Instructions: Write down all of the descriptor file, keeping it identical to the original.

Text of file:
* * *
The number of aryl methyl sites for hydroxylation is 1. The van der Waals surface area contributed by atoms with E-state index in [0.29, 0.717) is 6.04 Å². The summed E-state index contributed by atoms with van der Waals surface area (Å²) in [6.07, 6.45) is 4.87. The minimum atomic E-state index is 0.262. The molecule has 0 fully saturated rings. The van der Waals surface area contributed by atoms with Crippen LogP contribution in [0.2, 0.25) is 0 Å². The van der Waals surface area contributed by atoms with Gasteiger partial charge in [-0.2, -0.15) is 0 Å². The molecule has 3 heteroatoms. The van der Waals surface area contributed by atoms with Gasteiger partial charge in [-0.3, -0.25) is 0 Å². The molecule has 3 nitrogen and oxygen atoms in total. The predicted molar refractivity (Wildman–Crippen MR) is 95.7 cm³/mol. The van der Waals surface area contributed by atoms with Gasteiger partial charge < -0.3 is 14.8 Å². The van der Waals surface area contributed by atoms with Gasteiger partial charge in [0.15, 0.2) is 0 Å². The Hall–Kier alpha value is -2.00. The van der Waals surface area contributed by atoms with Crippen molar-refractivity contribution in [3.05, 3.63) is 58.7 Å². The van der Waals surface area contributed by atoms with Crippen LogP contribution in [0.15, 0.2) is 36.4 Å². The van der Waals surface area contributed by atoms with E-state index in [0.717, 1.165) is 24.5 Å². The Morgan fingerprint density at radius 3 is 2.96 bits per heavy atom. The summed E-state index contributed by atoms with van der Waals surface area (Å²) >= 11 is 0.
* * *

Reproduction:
The number of aryl methyl sites for hydroxylation is 1. The van der Waals surface area contributed by atoms with E-state index in [0.29, 0.717) is 6.04 Å². The summed E-state index contributed by atoms with van der Waals surface area (Å²) in [6.07, 6.45) is 4.87. The minimum atomic E-state index is 0.262. The molecule has 0 fully saturated rings. The van der Waals surface area contributed by atoms with Crippen LogP contribution in [0.2, 0.25) is 0 Å². The van der Waals surface area contributed by atoms with Gasteiger partial charge in [-0.2, -0.15) is 0 Å². The molecule has 3 heteroatoms. The van der Waals surface area contributed by atoms with Gasteiger partial charge in [-0.3, -0.25) is 0 Å². The molecule has 3 nitrogen and oxygen atoms in total. The predicted molar refractivity (Wildman–Crippen MR) is 95.7 cm³/mol. The van der Waals surface area contributed by atoms with Gasteiger partial charge < -0.3 is 14.8 Å². The van der Waals surface area contributed by atoms with Gasteiger partial charge in [0.15, 0.2) is 0 Å². The Hall–Kier alpha value is -2.00. The van der Waals surface area contributed by atoms with Crippen molar-refractivity contribution in [3.05, 3.63) is 58.7 Å². The van der Waals surface area contributed by atoms with Crippen LogP contribution in [0.15, 0.2) is 36.4 Å². The van der Waals surface area contributed by atoms with E-state index in [0.717, 1.165) is 24.5 Å². The Morgan fingerprint density at radius 3 is 2.96 bits per heavy atom. The summed E-state index contributed by atoms with van der Waals surface area (Å²) >= 11 is 0.